Asian Stocks Fall in Busy Week for Policymakers: Markets Wrap

Asian Stocks Fall in Busy Week for Policymakers: Markets Wrap

Asian equities retreated following tech-led declines on Wall Street as investors looked ahead to a week that includes Federal Reserve and Bank of Japan meetings.

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(Bloomberg) — Asian equities retreated following tech-led declines on Wall Street as investors looked ahead to a week that includes Federal Reserve and Bank of Japan meetings. 

Shares fell in Hong Kong, Australia and South Korea. China’s CSI 300 Index briefly touched its lowest level this year before slightly climbing back up as the market attempted to maintain optimism from last week’s upbeat economic data. Regional weakness extended the losses in the MSCI Asia Pacific Index to 0.4%. 

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Japanese markets are shut for a holiday, with the central bank due to meet later this week. Contracts for US shares edged higher at the start of Asian hours.

Property sector remains a concern in China as home prices dropped at a faster pace in August, data showed last week. “Even under such a strong stimulus, we still seeing the property prices falling,” Hebe Chen, an analyst at IG Markets Ltd said on Bloomberg Television. “That’s a dangerous sign for me.”

Stocks fell in the US Friday, with a $4 trillion options maturity amplifying volatility, pushing up the equity-volatility VIX gauge from its lowest level since 2020. Big tech losses were led by Nvidia Corp. and Meta Platforms Inc. which both fell more than 3.5%. The S&P 500 erased its weekly gain, while the Nasdaq 100 slid 1.8%. The Fed’s policy decision is scheduled for Wednesday.

Oil gained for a third day, with Brent trading at around $94 per barrel. Traders will be watching Saudi Energy Minister Prince Abdulaziz bin Salman, who is due to address an industry conference on the kingdom’s crude policy and outlook on Monday.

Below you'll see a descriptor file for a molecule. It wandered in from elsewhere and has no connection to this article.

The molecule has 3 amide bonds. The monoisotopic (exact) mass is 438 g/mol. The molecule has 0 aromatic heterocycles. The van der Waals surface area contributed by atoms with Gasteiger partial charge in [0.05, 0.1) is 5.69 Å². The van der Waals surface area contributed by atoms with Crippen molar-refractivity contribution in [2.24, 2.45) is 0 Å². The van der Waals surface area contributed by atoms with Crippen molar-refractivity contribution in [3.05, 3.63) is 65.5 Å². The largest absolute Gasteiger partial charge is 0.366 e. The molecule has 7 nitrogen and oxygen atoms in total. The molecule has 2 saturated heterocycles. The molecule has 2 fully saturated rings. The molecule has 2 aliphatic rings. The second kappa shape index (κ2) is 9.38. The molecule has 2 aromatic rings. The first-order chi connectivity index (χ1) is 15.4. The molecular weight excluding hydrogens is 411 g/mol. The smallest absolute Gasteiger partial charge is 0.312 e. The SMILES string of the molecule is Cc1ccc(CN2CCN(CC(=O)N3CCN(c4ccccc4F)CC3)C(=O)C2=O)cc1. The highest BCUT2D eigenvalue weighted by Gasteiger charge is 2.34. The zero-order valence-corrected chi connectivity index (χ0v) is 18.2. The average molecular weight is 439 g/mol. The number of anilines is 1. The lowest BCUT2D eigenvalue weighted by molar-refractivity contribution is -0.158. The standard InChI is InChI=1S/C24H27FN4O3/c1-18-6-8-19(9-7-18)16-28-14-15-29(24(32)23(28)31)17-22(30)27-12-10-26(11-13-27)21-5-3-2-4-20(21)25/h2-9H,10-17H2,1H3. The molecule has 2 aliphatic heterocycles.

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Meanwhile, piles of derivatives contracts tied to stocks, index options and futures expired Friday — compelling traders to roll over their existing positions or to start new ones. This time, it coincided with the rebalancing of benchmark indexes including the S&P 500, another catalyst for more share transactions. 

There is no cash trading of Treasuries in Asian hours Monday with Japan shut for a holiday. Treasury futures were down after yields rose Friday, with the rate-sensitive two-year rate closing above 5%. The greenback weakened against most of its G-10 peers while the Australian dollar and yen traded within narrow ranges. 

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In Asia, distressed Chinese developer Country Garden Holdings Co. faces more tests Monday including a vote on stretching payment of a local bond by three years. Meanwhile, union workers at Chevron Corp.’s liquefied natural gas facilities in Western Australia continued rolling 24-hour stoppages for a second day, prolonging uncertainty over global supply of the fuel.

US inflation expectations fell to the lowest in more than two years as consumers grew more optimistic about the economic outlook, data showed Friday. A measure of New York state factory activity unexpectedly expanded amid new orders.